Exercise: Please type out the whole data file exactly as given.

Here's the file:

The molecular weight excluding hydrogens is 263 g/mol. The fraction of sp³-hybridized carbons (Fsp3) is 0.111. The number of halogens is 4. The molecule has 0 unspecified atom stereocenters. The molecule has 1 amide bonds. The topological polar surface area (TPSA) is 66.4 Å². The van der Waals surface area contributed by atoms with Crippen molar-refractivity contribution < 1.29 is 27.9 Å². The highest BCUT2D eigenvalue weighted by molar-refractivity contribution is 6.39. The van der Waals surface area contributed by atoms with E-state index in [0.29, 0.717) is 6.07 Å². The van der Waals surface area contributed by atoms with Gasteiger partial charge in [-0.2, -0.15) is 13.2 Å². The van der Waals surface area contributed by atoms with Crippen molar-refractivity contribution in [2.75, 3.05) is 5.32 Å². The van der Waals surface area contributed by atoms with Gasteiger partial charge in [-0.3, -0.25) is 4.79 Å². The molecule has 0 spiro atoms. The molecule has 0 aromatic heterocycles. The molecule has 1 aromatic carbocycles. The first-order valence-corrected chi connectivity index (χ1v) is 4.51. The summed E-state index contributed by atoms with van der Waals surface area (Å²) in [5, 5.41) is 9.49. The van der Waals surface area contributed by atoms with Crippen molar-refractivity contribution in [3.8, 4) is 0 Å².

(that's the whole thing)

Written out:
The molecular weight excluding hydrogens is 263 g/mol. The fraction of sp³-hybridized carbons (Fsp3) is 0.111. The number of halogens is 4. The molecule has 0 unspecified atom stereocenters. The molecule has 1 amide bonds. The topological polar surface area (TPSA) is 66.4 Å². The van der Waals surface area contributed by atoms with Crippen molar-refractivity contribution < 1.29 is 27.9 Å². The highest BCUT2D eigenvalue weighted by molar-refractivity contribution is 6.39. The van der Waals surface area contributed by atoms with E-state index in [0.29, 0.717) is 6.07 Å². The van der Waals surface area contributed by atoms with Gasteiger partial charge in [-0.2, -0.15) is 13.2 Å². The van der Waals surface area contributed by atoms with Crippen molar-refractivity contribution in [2.75, 3.05) is 5.32 Å². The van der Waals surface area contributed by atoms with Gasteiger partial charge in [-0.3, -0.25) is 4.79 Å². The molecule has 0 spiro atoms. The molecule has 0 aromatic heterocycles. The molecule has 1 aromatic carbocycles. The first-order valence-corrected chi connectivity index (χ1v) is 4.51. The summed E-state index contributed by atoms with van der Waals surface area (Å²) in [5, 5.41) is 9.49. The van der Waals surface area contributed by atoms with Crippen molar-refractivity contribution in [3.8, 4) is 0 Å².